The whole world of personal finance advice-giving operates on a number of assumptions, and chief among them is that people will find the information interesting and useful. But for someone to find information useful, it needs to speak to their situation. But note, if you will, that an extraordinary amount of personal finance advice assumes you want to build up your credit score.
What if you're different?
Some people don't want to borrow money. And reading horror stories about people in crushing debt who must painstakingly rebuild their lives certainly reinforces that feeling. FICO scores have only existed for half a century; they're a necessity for people who want to borrow money from massive financial institutions that will never know them personally, but not for people who wish to sidestep that whole process.
Creditworthiness, like credit products themselves, is a means to an end. Sometimes the risk-to-reward ratio is off, or you have no ends to meet. Keep that in mind and consider if you're in one of the four times of your life when you shouldn't care about your credit score:
1. When You Might Ruin It Because You're Stupid and Young
There's a good reason the CARD Act of 2009 banned the marketing of credit cards on college campuses with things like free pizza: 18-year-olds are dumb, will sign up for complex financial products in exchange for pizza, and might think that a credit card offers free money. Keeping teenagers away from credit cards is important for the same reason that keeping teenagers away from hard liquor and motorcycles is important; they don't know how to use them properly just yet. These are all things that most adults can use properly, once they learn about responsibility and consequence. But before that happens, this particular combination of youth and spending power can be very dangerous.
You can ruin your credit score for a long time by having access to credit at too young an age. You're supposed to be broke during college anyway. Access to a credit card might give you a false sense of wealth when you'd be better off learning how to properly budget, and generally growing up--and, worse, you'll pay dearly for it later, when you're actually ready for a credit card.
There's no rush to establish credit with a revolving account like a credit card. Your credit score does take into account the length of time you've used credit products, but you don't need a perfect credit score by the time you're 24, do you? Odds are you won't have one if you get a card when you're too immature for one, anyway.
2. You're Not Buying a House Any Time Soon
You need to be worried about your credit score mainly for large, long-term loans where a few basis points tacked onto the interest rate can mean thousands and thousands of dollars out of your pocket, spread out over its repayment--or, possibly worse, flat-out denial. But this is the only time when your credit score can really do serious damage to your financial well-being.
For revolving accounts, like a credit card, your rate is probably going to vary between about 10 and 24 percent. It's not pleasant to be near the upper bound of that range, but it also doesn't amount to a tremendous amount of money out of your pocket if you're dealing with small amounts of debt.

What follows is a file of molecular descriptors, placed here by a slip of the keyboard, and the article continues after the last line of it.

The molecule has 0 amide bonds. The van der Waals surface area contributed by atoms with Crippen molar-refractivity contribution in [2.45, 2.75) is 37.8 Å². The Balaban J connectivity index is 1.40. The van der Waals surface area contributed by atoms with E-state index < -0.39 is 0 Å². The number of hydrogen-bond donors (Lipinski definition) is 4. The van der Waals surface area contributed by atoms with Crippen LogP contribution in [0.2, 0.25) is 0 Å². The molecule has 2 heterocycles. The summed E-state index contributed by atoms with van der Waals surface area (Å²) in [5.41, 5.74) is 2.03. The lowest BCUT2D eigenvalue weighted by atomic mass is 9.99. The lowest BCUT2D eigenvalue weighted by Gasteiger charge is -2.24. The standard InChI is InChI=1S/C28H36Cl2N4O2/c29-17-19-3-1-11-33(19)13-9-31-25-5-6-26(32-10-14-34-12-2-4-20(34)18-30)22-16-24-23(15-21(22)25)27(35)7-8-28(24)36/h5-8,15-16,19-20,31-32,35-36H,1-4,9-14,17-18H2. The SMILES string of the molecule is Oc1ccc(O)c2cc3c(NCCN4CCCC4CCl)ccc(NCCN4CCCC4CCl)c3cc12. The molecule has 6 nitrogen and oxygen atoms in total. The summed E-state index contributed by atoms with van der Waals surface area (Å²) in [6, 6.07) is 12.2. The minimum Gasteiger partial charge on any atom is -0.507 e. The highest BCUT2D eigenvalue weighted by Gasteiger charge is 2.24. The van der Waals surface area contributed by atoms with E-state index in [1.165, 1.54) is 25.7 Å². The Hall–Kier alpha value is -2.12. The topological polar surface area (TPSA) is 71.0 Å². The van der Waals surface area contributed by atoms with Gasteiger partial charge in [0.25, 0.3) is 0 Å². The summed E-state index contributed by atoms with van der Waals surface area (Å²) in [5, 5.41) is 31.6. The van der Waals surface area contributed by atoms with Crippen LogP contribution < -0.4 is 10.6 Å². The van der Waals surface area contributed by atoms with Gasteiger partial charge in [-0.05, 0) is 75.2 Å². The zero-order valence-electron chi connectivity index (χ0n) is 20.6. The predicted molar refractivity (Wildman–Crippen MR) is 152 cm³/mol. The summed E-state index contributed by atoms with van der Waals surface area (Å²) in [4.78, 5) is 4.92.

Anyway, it doesn't take a tremendous amount of time to build your credit up. Some can go from no credit, or even bad credit, to excellent in credit in just a couple years, so long as they're vigilant. It's not as if home buying is a quick decision, so you should be able to plan ahead easily.
3. You Don't Like Borrowing Money in the First Place
This seems self-explanatory. Your grandparents got through most of their lives without plastic cards. In fact, they got through most of their lives without a lot of the plastic goods you take for granted. Today, many Americans even adopt a cash-only lifestyle to prevent incurring debt.
A good credit score is only a necessity for those who want to finance large purchases and get nice credit cards. Ironically, financing big purchases and using credit cards are two excellent ways to absolutely demolish your creditworthiness if you do it wrong. Those who do not play this game need not worry about this, unless they suddenly want to lease a car or buy a house.
Well then, see #2.
4. There Are Other Ways to Measure Creditworthiness
Equifax, Experian, and TransUnion are the three major credit bureaus, but there are lots of other companies that use alternative ways to measure creditworthiness of consumers and businesses. eCredable, for instance, is a new company founded in 2009. It tracks consumers' monthly bills like rent, utilities, cellphone, tuition and child care expenses to create a non-debt-oriented credit profile for its users. Payment Reporting Builds Credit (PRBC) does something similar, and Experian's RentBureau--which, as you can see from its name, is part of one of the big three--tracks rent payments to build credit.
Already some credit bureaus understand the value of looking at non-debt financial obligations as a way of judging financial responsibility. Soon, perhaps, you won't need to get a credit card, against your will, just so you may buy a house at some undetermined point in the future.
Willy Staley is a staff writer and columnist for MyBankTracker.com. His columns cover banking, policy, and culture.
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